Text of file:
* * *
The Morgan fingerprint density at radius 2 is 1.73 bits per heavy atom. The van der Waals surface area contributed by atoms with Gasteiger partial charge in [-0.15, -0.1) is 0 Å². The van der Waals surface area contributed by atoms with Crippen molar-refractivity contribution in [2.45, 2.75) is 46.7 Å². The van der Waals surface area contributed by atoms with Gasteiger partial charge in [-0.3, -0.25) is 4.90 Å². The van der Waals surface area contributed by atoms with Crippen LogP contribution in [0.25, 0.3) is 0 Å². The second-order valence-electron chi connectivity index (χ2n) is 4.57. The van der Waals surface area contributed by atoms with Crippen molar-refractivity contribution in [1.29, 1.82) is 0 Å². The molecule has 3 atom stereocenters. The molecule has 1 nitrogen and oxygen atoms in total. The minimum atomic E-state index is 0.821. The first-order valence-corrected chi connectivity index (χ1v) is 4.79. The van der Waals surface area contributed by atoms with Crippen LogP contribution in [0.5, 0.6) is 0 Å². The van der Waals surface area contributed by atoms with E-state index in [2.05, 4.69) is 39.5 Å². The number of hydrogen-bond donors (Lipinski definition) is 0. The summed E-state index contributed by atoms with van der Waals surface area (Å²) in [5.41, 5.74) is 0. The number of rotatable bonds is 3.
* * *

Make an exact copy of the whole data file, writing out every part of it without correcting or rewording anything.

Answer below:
The Morgan fingerprint density at radius 2 is 1.73 bits per heavy atom. The van der Waals surface area contributed by atoms with Gasteiger partial charge in [-0.15, -0.1) is 0 Å². The van der Waals surface area contributed by atoms with Crippen molar-refractivity contribution in [2.45, 2.75) is 46.7 Å². The van der Waals surface area contributed by atoms with Gasteiger partial charge in [-0.3, -0.25) is 4.90 Å². The van der Waals surface area contributed by atoms with Crippen LogP contribution in [0.25, 0.3) is 0 Å². The second-order valence-electron chi connectivity index (χ2n) is 4.57. The van der Waals surface area contributed by atoms with Crippen molar-refractivity contribution in [1.29, 1.82) is 0 Å². The molecule has 3 atom stereocenters. The molecule has 1 nitrogen and oxygen atoms in total. The minimum atomic E-state index is 0.821. The first-order valence-corrected chi connectivity index (χ1v) is 4.79. The van der Waals surface area contributed by atoms with Crippen LogP contribution in [0.5, 0.6) is 0 Å². The van der Waals surface area contributed by atoms with E-state index in [2.05, 4.69) is 39.5 Å². The number of hydrogen-bond donors (Lipinski definition) is 0. The summed E-state index contributed by atoms with van der Waals surface area (Å²) in [5.41, 5.74) is 0. The number of rotatable bonds is 3.